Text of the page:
Our easy, clear take on the question of if Social Security increases with inflation

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Given the tear that inflation has been on for the last year, concerns about managing expenses have come to the forefront. For many people retired or approaching retirement, whether or not inflation makes Social Security increase is a critical one. If you are asking “does Social Security increase with inflation?”, sit tight – we’re going to explore this topic in our article. We’ll also cover the question of when Social Security is likely to run out, and more!

Let’s face it – inflation is a “thing”

At the time of this blog’s writing, inflation is officially a force to be reckoned with.

According to the BLS, as of May 2022 the CPI all items index had increased 8.6 percent over the last 12 months, the largest increase over such a time period in nearly 40 years. The energy index rose more than 34% over the last 12 months.

Okay, we’ll stop now – this is getting too depressing!

Inflation may rise or fall – but the point here is that when there are large price increases, consumers on a fixed income are feeling the pinch. Having an airtight financial plan is important. If you’re concerned about your retirement strategy, it’s worthy to understand how inflation impacts Social Security.

Is the Social Security Trust Fund running out?

What is Social Security?

It is a Federal benefit for those who are:

  • Retired
  • Disabled to the point where they can’t work
  • The spouse or child of a deceased Social Security benefits recipient

You work and accrue Social Security benefits which are then pooled and managed by the US government in what is called the Social Security Trust fund. Once you reach full retirement age, the benefits are paid to you from the trust fund. The known funding deficit has led many to question if there is even going to be anything left for those entitled to Social Security benefits.

We’ll spare you the minutiae – which is outlined in the 2022 Annual Report from the Social Security Board of Trustees – so here’s the summary version.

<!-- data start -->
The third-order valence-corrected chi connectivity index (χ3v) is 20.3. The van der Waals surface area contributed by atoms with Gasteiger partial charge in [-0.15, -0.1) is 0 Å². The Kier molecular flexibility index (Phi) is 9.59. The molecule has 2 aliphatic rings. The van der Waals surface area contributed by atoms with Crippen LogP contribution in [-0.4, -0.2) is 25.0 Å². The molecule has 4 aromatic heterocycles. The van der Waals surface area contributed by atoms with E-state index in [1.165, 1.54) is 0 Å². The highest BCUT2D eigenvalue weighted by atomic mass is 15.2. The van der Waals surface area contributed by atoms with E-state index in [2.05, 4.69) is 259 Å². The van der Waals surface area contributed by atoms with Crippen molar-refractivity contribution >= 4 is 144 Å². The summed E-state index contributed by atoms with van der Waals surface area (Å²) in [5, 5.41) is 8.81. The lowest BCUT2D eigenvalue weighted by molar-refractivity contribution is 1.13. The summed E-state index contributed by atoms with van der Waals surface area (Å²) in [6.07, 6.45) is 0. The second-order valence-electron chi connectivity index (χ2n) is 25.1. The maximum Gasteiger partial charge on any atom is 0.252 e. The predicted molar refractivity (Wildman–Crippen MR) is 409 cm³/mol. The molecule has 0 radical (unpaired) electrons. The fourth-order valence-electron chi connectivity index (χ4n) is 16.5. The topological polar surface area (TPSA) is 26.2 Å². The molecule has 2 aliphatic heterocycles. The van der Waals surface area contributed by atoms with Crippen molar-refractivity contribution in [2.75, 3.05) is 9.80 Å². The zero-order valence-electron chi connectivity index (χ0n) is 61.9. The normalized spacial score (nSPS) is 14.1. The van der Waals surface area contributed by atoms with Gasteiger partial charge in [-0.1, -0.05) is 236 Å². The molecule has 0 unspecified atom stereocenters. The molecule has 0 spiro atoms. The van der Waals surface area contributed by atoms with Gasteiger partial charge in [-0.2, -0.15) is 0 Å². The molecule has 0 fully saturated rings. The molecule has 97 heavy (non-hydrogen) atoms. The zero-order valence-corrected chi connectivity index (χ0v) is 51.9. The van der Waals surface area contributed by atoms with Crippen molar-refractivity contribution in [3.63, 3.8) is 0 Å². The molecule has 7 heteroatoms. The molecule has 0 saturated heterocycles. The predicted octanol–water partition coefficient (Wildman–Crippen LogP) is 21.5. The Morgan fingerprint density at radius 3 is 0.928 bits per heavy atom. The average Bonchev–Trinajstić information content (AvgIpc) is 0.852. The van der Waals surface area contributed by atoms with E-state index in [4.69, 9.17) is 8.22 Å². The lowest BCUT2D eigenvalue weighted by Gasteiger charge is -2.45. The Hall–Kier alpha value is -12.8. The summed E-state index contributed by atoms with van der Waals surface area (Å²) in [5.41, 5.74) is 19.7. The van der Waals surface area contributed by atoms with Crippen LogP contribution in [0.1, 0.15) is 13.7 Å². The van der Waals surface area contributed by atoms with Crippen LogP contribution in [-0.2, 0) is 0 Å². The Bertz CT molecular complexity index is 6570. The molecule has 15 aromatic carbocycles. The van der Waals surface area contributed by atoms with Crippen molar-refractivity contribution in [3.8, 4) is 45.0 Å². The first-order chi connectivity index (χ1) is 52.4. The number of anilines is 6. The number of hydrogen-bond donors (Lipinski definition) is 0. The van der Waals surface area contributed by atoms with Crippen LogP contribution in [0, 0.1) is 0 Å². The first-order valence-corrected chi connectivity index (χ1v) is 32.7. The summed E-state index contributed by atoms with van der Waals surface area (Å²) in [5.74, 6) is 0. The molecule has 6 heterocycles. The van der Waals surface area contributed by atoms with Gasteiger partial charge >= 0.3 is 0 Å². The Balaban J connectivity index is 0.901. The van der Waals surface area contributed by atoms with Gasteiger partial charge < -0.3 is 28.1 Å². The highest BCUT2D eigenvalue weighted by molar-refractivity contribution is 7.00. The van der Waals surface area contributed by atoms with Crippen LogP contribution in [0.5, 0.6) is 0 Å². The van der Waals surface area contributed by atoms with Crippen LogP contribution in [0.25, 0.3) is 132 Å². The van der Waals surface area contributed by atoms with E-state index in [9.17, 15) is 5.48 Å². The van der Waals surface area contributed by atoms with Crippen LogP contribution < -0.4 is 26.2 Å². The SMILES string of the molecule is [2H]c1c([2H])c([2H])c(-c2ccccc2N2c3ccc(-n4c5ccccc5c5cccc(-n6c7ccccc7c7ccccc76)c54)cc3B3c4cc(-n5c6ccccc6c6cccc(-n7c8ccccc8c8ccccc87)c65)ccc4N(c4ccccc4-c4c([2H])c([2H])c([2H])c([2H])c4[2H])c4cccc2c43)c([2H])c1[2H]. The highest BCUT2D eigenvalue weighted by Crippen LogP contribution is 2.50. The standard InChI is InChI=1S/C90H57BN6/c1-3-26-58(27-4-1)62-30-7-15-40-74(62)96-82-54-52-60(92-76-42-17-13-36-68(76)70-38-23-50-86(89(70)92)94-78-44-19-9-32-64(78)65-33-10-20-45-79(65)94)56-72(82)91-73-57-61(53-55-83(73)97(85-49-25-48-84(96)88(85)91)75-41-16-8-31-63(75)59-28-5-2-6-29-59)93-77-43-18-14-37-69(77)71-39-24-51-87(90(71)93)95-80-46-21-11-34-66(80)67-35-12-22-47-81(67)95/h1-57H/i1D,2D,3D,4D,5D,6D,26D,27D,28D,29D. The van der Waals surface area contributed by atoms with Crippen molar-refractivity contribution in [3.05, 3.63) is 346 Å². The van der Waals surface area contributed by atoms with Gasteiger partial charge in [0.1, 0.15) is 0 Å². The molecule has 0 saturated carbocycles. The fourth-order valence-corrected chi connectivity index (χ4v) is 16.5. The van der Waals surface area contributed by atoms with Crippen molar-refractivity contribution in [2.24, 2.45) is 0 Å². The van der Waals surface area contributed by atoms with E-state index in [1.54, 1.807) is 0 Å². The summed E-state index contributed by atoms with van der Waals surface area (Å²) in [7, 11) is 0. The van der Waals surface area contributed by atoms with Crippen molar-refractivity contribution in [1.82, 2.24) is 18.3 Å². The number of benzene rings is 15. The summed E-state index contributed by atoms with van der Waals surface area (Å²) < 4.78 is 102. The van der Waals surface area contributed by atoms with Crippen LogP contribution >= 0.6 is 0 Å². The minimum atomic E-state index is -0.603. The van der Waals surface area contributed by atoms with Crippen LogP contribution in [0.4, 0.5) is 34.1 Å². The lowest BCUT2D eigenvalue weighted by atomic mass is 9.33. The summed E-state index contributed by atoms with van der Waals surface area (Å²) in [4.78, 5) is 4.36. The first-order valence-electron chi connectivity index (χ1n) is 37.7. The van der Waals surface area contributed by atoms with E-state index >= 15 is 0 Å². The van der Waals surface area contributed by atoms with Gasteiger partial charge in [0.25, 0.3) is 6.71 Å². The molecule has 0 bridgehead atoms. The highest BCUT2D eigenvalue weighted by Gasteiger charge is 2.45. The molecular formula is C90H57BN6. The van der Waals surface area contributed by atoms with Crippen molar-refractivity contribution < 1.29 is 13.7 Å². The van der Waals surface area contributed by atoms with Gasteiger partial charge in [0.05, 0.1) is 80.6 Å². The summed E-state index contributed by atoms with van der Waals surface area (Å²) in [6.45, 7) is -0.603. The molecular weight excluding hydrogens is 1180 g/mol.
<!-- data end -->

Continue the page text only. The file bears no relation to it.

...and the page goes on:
• Benefits are going to be reduced by 23% starting in 2034 for OASI, or Old Age and Survivor’s Insurance.
  • DI, or Disability Insurance, is not likely to become depleted until 2096.

While the Social Security Trust Fund isn’t going to run down to zero anytime soon, it’s not quite what it used to be. If you are planning on having a dignified retirement, it’s useful to figure out a retirement strategy that takes into account reduced Social Security benefits.

There are already reductions in place, and with the deficit as large as it is, it’s reasonable to envision more on the horizon the further past 2034 we go. Inflation is likely to expedite this – and next we’ll discuss why.

Do social security payments increase with inflation?

Yes, social security increases with inflation.

Every year around October, the Social Security administration releases what is called a Social Security COLA for the year coming up.

Some key details are:

  • If there is a Social Security increase, it starts in January.
  • You are notified by mail in December. This is called a COLA notice.
  • You can also view your COLA notice through your my Social Security account. It’s a good idea to log on here periodically to check your future benefit estimates and other information – many times there can be wrongly reported information that needs to be corrected.
  • It’s an automatic change. You don’t have to elect to have your Social Security benefits increased by the COLA.

What is the Social Security COLA based on?

What is the Social Security COLA?

It’s not a soft drink.

COLA stands for “cost of living adjustment.” It’s a mechanism by which your Social Security benefits increase to account for the rising costs of maintaining your daily life.

  • The main driver of the COLA is inflation, which we’ve already discussed above.